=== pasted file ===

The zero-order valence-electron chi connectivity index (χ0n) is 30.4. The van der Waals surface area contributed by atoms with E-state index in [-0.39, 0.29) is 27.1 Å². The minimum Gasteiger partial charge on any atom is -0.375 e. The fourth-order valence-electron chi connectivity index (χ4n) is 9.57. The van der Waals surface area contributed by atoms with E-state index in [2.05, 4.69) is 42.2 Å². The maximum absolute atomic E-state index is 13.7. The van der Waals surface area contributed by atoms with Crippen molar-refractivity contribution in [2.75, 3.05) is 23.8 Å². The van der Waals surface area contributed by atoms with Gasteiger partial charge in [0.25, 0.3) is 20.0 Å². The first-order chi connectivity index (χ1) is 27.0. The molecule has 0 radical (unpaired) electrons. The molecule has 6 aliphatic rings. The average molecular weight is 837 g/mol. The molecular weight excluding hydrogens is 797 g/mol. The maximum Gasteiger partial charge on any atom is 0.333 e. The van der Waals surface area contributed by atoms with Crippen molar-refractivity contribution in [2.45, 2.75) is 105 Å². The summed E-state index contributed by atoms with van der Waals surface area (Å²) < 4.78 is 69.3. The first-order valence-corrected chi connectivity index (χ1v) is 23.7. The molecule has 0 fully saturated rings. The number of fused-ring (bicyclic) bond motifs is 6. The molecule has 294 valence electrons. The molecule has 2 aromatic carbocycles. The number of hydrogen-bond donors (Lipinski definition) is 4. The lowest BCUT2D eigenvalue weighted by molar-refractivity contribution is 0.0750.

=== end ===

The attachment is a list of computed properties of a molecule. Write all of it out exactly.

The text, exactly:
The zero-order valence-electron chi connectivity index (χ0n) is 30.4. The van der Waals surface area contributed by atoms with E-state index in [-0.39, 0.29) is 27.1 Å². The minimum Gasteiger partial charge on any atom is -0.375 e. The fourth-order valence-electron chi connectivity index (χ4n) is 9.57. The van der Waals surface area contributed by atoms with E-state index in [2.05, 4.69) is 42.2 Å². The maximum absolute atomic E-state index is 13.7. The van der Waals surface area contributed by atoms with Crippen molar-refractivity contribution in [2.75, 3.05) is 23.8 Å². The van der Waals surface area contributed by atoms with Gasteiger partial charge in [0.25, 0.3) is 20.0 Å². The first-order chi connectivity index (χ1) is 27.0. The molecule has 0 radical (unpaired) electrons. The molecule has 6 aliphatic rings. The average molecular weight is 837 g/mol. The molecular weight excluding hydrogens is 797 g/mol. The maximum Gasteiger partial charge on any atom is 0.333 e. The van der Waals surface area contributed by atoms with Crippen molar-refractivity contribution in [2.45, 2.75) is 105 Å². The summed E-state index contributed by atoms with van der Waals surface area (Å²) < 4.78 is 69.3. The first-order valence-corrected chi connectivity index (χ1v) is 23.7. The molecule has 0 fully saturated rings. The number of fused-ring (bicyclic) bond motifs is 6. The molecule has 294 valence electrons. The molecule has 2 aromatic carbocycles. The number of hydrogen-bond donors (Lipinski definition) is 4. The lowest BCUT2D eigenvalue weighted by molar-refractivity contribution is 0.0750.